Don Bauder 4:30 p.m., Dec. 9
RIYL: Sleep Lady, Hialeah, Immovable Objects, East of Sweden, D/wolves, Transfer, Modern Rifles, Japanese Sunday, Apes of Wrath, the Long and Short of It, the North Atlantic, Goodbye Blue Monday, Marasol, Sirhan Sirhan, A Scribe Amidst the Lions, Swim Party, Fever Sleeves, the Beautiful View, Great Like Cake
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- "Mario Quintero and Black Box Studio" · April 11, 2012
- "East of Sweden, Explained" · Jan. 16, 2012
- "Leaving San Diego" · May 12, 2010
- "Stealth Studio" · March 2, 2006
Influences: Jawbox, Goblin Cock, Ilya, Sleep Lady, the Zeros, Hialeah,
Even if you haven’t heard of Mario Quintero’s bands Sleep Lady (whose bassist is his wife, Sarah Quintero) and Hialeah, if you’re a San Diego music fan, you probably own something produced at Black Box Studio in Golden Hill, which he ran until Autumn 2012.
A partial list of his local clients includes Transfer, Modern Rifles, Japanese Sunday, Apes of Wrath, the Long and Short of It, the North Atlantic, Goodbye Blue Monday, Marasol, Sirhan Sirhan, A Scribe Amidst the Lions, Swim Party, and Fever Sleeves.
After studying jazz composition and arranging at Berklee College of Music (1998–2001), Quintero relocated to San Diego with fellow Miami transplant Mike Pereira and opened Black Box in late 2005.
“It was originally conceived as a wired concert venue, where we could record live performances,” says Quintero. “We had bands like Goblin Cock and Ilya come in to play shows, and all while we were building this maze of soundproof rooms and collecting equipment [to do] more sophisticated full-service recording.”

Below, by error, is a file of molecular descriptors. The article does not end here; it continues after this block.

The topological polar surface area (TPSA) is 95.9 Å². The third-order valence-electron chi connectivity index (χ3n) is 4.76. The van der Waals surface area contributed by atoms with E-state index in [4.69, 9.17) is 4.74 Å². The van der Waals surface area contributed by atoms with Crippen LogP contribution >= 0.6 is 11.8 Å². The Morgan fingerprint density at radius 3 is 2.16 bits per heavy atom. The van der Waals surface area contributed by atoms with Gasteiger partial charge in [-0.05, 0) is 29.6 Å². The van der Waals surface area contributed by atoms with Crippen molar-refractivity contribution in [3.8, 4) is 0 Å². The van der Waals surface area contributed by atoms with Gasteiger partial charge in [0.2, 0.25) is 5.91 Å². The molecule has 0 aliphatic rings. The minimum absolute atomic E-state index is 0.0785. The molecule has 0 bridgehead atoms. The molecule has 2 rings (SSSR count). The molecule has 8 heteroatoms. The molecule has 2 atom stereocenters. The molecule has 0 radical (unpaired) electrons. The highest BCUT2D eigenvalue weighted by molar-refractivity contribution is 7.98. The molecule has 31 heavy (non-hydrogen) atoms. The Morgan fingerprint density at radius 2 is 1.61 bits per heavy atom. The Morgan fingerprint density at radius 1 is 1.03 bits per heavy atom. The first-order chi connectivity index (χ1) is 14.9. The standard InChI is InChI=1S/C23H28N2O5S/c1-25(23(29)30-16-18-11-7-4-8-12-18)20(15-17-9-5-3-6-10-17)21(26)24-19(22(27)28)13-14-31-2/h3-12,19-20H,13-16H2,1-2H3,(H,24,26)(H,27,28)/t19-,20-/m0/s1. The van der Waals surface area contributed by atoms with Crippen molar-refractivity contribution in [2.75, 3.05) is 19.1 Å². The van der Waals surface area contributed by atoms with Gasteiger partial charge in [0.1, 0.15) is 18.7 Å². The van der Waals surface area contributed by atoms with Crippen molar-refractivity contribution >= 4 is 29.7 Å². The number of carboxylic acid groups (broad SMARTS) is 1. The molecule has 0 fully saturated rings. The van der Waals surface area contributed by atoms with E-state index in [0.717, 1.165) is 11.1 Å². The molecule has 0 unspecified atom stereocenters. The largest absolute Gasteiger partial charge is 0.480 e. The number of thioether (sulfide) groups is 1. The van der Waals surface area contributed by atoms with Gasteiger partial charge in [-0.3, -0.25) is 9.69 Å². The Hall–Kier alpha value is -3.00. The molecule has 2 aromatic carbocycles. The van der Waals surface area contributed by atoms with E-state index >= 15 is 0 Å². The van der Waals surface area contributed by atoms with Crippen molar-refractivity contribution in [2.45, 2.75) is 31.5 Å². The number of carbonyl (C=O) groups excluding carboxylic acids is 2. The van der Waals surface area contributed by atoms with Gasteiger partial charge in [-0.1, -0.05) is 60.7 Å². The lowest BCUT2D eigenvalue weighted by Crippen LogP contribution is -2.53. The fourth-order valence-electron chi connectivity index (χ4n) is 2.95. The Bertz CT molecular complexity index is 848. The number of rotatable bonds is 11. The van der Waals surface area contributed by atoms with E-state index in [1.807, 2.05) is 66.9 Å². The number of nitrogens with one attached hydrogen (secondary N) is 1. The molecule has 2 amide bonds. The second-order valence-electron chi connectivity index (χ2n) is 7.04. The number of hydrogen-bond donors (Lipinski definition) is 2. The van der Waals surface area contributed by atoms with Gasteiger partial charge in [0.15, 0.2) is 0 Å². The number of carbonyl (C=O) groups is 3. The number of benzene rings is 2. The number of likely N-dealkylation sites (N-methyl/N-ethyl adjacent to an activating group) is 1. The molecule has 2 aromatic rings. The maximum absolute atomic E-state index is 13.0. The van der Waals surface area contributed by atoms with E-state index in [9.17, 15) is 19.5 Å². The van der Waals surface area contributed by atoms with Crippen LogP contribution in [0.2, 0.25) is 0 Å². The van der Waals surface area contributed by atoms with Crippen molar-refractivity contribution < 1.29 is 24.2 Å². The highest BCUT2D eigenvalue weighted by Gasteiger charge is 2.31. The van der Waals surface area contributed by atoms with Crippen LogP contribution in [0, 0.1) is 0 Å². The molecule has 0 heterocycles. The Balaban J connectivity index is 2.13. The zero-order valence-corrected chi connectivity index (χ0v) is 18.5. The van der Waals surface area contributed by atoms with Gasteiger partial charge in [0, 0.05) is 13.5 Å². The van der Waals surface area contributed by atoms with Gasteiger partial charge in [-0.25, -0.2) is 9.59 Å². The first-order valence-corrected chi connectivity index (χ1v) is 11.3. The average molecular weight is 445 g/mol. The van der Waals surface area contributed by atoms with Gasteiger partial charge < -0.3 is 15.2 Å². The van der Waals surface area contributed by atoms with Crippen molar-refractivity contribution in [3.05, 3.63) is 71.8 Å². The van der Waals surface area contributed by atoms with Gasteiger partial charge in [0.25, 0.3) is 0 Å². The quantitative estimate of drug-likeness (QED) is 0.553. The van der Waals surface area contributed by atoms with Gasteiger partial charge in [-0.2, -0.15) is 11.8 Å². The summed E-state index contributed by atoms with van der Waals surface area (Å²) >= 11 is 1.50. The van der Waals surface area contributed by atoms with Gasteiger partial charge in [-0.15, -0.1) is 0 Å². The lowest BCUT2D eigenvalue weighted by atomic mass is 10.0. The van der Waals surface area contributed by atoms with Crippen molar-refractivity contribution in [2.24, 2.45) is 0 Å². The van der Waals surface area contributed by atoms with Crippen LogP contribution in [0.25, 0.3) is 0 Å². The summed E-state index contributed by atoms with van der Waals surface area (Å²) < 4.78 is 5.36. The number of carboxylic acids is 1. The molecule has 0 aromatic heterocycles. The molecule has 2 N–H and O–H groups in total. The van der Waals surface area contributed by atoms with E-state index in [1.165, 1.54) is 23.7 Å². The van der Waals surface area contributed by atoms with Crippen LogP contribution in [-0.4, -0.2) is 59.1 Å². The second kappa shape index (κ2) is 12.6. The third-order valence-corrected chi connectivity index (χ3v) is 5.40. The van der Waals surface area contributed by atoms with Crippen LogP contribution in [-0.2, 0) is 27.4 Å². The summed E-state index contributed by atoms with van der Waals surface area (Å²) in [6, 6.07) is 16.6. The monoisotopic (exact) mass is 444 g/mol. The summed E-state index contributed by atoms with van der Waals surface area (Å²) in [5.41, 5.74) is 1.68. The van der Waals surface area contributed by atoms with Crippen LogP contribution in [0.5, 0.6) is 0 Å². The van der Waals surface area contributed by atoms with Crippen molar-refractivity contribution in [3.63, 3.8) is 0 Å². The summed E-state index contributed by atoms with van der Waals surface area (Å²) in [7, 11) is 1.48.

Plenty of national acts have come through the studio as well. “Greg Allman practiced at Black Box in 2009 before his show at Humphrey’s. He packed a bowl [with marijuana], so I couldn’t say no.”
Quintero feels it’s important to maintain his hand in at least one or two working bands. “The studio doesn’t leave me a lot of free time…with Sleep Lady, I mainly play guitar. I also play drums in a band called Great Like Cake, which is more of a post-punk-type thing. Much of what I do now, musically, is more on the recording and production side of things. I do a lot of session playing and arranging with the other bands.”
Quintero cites Jawbox as one of his main influences. “[I saw] Jawbox reunite for the first time in a dozen years to play on the Jimmy Fallon show in December 2009. It was great, because I never got to see them before they broke up and I was in New York City with my best friend, who’s now my wife, and it was fucking Jawbox!"
As for his listening pleasure, “I tend to use my phone as my main music-listening device, but it’s rare these days that I get a chance to listen to music because I’m usually too busy working with music. So mostly I’m listening to either demos of the bands I’m working with or playing rough mixes to get mixing and production ideas.”
In Autumn 2012, he sold his Black Box Studios, which was renamed Iacon Sound Studios.